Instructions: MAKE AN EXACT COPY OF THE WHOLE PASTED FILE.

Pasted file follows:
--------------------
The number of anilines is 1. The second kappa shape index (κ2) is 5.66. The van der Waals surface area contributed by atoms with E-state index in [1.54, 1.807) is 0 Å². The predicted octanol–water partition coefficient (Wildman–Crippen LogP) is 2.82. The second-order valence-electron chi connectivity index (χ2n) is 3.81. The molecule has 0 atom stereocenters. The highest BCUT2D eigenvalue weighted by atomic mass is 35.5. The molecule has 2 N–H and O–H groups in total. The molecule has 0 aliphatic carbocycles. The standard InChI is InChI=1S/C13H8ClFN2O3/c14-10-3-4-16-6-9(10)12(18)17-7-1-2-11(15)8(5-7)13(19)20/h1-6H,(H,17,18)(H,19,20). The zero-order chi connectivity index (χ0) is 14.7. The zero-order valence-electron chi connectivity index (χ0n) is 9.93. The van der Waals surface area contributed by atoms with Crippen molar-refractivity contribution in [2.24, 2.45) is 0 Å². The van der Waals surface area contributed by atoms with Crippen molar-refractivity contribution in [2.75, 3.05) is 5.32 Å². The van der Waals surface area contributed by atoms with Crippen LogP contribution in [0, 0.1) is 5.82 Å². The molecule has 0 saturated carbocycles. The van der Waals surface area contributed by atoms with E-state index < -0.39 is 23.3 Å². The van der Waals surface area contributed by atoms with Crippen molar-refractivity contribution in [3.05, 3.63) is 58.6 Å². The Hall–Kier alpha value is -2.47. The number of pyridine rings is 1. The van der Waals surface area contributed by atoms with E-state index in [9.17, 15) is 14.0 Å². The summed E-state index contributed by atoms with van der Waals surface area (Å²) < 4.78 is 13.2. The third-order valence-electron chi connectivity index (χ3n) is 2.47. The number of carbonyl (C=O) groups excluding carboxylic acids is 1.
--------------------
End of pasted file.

The number of anilines is 1. The second kappa shape index (κ2) is 5.66. The van der Waals surface area contributed by atoms with E-state index in [1.54, 1.807) is 0 Å². The predicted octanol–water partition coefficient (Wildman–Crippen LogP) is 2.82. The second-order valence-electron chi connectivity index (χ2n) is 3.81. The molecule has 0 atom stereocenters. The highest BCUT2D eigenvalue weighted by atomic mass is 35.5. The molecule has 2 N–H and O–H groups in total. The molecule has 0 aliphatic carbocycles. The standard InChI is InChI=1S/C13H8ClFN2O3/c14-10-3-4-16-6-9(10)12(18)17-7-1-2-11(15)8(5-7)13(19)20/h1-6H,(H,17,18)(H,19,20). The zero-order chi connectivity index (χ0) is 14.7. The zero-order valence-electron chi connectivity index (χ0n) is 9.93. The van der Waals surface area contributed by atoms with Crippen molar-refractivity contribution in [2.24, 2.45) is 0 Å². The van der Waals surface area contributed by atoms with Crippen molar-refractivity contribution in [2.75, 3.05) is 5.32 Å². The van der Waals surface area contributed by atoms with Crippen LogP contribution in [0, 0.1) is 5.82 Å². The molecule has 0 saturated carbocycles. The van der Waals surface area contributed by atoms with E-state index < -0.39 is 23.3 Å². The van der Waals surface area contributed by atoms with Crippen molar-refractivity contribution in [3.05, 3.63) is 58.6 Å². The Hall–Kier alpha value is -2.47. The number of pyridine rings is 1. The van der Waals surface area contributed by atoms with E-state index in [9.17, 15) is 14.0 Å². The summed E-state index contributed by atoms with van der Waals surface area (Å²) < 4.78 is 13.2. The third-order valence-electron chi connectivity index (χ3n) is 2.47. The number of carbonyl (C=O) groups excluding carboxylic acids is 1.